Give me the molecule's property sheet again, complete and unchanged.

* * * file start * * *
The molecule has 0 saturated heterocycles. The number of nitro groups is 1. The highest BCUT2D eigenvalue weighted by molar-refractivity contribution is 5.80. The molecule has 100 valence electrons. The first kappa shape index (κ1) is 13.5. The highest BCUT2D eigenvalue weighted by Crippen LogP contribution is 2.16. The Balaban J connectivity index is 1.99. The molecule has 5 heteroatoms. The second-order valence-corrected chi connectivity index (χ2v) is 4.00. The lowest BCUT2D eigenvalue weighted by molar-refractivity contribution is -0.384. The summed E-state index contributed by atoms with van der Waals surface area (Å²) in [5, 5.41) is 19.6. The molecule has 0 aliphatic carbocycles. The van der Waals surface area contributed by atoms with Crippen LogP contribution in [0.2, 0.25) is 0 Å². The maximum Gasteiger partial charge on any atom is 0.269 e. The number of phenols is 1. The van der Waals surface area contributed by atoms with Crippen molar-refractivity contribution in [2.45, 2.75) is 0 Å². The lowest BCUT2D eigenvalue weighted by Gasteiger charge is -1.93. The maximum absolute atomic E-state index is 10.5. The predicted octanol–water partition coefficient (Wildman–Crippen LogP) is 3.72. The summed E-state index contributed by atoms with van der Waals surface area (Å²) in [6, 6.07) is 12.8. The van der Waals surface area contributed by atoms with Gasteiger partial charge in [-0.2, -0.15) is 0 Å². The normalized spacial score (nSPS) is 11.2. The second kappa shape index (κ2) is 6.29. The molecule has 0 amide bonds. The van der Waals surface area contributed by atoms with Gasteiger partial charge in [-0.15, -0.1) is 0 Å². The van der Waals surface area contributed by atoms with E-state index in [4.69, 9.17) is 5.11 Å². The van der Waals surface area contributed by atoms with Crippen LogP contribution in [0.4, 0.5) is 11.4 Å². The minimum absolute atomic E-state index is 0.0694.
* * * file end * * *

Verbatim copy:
The molecule has 0 saturated heterocycles. The number of nitro groups is 1. The highest BCUT2D eigenvalue weighted by molar-refractivity contribution is 5.80. The molecule has 100 valence electrons. The first kappa shape index (κ1) is 13.5. The highest BCUT2D eigenvalue weighted by Crippen LogP contribution is 2.16. The Balaban J connectivity index is 1.99. The molecule has 5 heteroatoms. The second-order valence-corrected chi connectivity index (χ2v) is 4.00. The lowest BCUT2D eigenvalue weighted by molar-refractivity contribution is -0.384. The summed E-state index contributed by atoms with van der Waals surface area (Å²) in [5, 5.41) is 19.6. The molecule has 0 aliphatic carbocycles. The van der Waals surface area contributed by atoms with Crippen LogP contribution in [0.2, 0.25) is 0 Å². The maximum Gasteiger partial charge on any atom is 0.269 e. The number of phenols is 1. The van der Waals surface area contributed by atoms with Crippen molar-refractivity contribution in [2.45, 2.75) is 0 Å². The lowest BCUT2D eigenvalue weighted by Gasteiger charge is -1.93. The maximum absolute atomic E-state index is 10.5. The predicted octanol–water partition coefficient (Wildman–Crippen LogP) is 3.72. The summed E-state index contributed by atoms with van der Waals surface area (Å²) in [6, 6.07) is 12.8. The van der Waals surface area contributed by atoms with Gasteiger partial charge in [-0.2, -0.15) is 0 Å². The normalized spacial score (nSPS) is 11.2. The second kappa shape index (κ2) is 6.29. The molecule has 0 amide bonds. The van der Waals surface area contributed by atoms with Gasteiger partial charge in [-0.15, -0.1) is 0 Å². The van der Waals surface area contributed by atoms with E-state index in [4.69, 9.17) is 5.11 Å². The van der Waals surface area contributed by atoms with Crippen LogP contribution in [0.4, 0.5) is 11.4 Å². The minimum absolute atomic E-state index is 0.0694.